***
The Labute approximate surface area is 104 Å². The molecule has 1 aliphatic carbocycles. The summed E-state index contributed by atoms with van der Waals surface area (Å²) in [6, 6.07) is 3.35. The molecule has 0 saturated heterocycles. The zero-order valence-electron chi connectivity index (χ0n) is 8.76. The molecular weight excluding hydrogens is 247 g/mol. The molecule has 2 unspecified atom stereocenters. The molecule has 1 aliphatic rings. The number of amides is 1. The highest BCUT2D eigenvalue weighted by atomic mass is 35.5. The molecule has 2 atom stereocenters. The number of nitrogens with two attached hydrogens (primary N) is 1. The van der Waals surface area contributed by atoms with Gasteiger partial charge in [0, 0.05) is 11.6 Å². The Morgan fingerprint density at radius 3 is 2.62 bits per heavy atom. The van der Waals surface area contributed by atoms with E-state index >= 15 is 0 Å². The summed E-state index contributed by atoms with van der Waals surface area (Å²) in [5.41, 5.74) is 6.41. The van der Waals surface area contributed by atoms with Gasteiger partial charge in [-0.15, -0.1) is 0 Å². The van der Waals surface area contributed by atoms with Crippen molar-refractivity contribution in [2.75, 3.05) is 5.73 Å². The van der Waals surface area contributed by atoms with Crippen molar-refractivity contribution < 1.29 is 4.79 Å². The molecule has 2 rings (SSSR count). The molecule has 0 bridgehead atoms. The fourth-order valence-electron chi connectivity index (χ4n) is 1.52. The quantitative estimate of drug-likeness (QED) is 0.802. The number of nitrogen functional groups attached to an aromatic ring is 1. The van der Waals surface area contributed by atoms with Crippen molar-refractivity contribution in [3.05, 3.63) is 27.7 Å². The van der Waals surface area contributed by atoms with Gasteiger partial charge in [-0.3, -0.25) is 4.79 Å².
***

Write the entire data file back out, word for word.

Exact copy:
The Labute approximate surface area is 104 Å². The molecule has 1 aliphatic carbocycles. The summed E-state index contributed by atoms with van der Waals surface area (Å²) in [6, 6.07) is 3.35. The molecule has 0 saturated heterocycles. The zero-order valence-electron chi connectivity index (χ0n) is 8.76. The molecular weight excluding hydrogens is 247 g/mol. The molecule has 2 unspecified atom stereocenters. The molecule has 1 aliphatic rings. The number of amides is 1. The highest BCUT2D eigenvalue weighted by atomic mass is 35.5. The molecule has 2 atom stereocenters. The number of nitrogens with two attached hydrogens (primary N) is 1. The van der Waals surface area contributed by atoms with Gasteiger partial charge in [0, 0.05) is 11.6 Å². The Morgan fingerprint density at radius 3 is 2.62 bits per heavy atom. The van der Waals surface area contributed by atoms with E-state index >= 15 is 0 Å². The summed E-state index contributed by atoms with van der Waals surface area (Å²) in [5.41, 5.74) is 6.41. The van der Waals surface area contributed by atoms with Gasteiger partial charge in [-0.15, -0.1) is 0 Å². The van der Waals surface area contributed by atoms with Crippen molar-refractivity contribution in [2.75, 3.05) is 5.73 Å². The van der Waals surface area contributed by atoms with Crippen molar-refractivity contribution < 1.29 is 4.79 Å². The molecule has 2 rings (SSSR count). The molecule has 0 bridgehead atoms. The fourth-order valence-electron chi connectivity index (χ4n) is 1.52. The quantitative estimate of drug-likeness (QED) is 0.802. The number of nitrogen functional groups attached to an aromatic ring is 1. The van der Waals surface area contributed by atoms with Crippen molar-refractivity contribution in [3.05, 3.63) is 27.7 Å². The van der Waals surface area contributed by atoms with Gasteiger partial charge in [-0.3, -0.25) is 4.79 Å².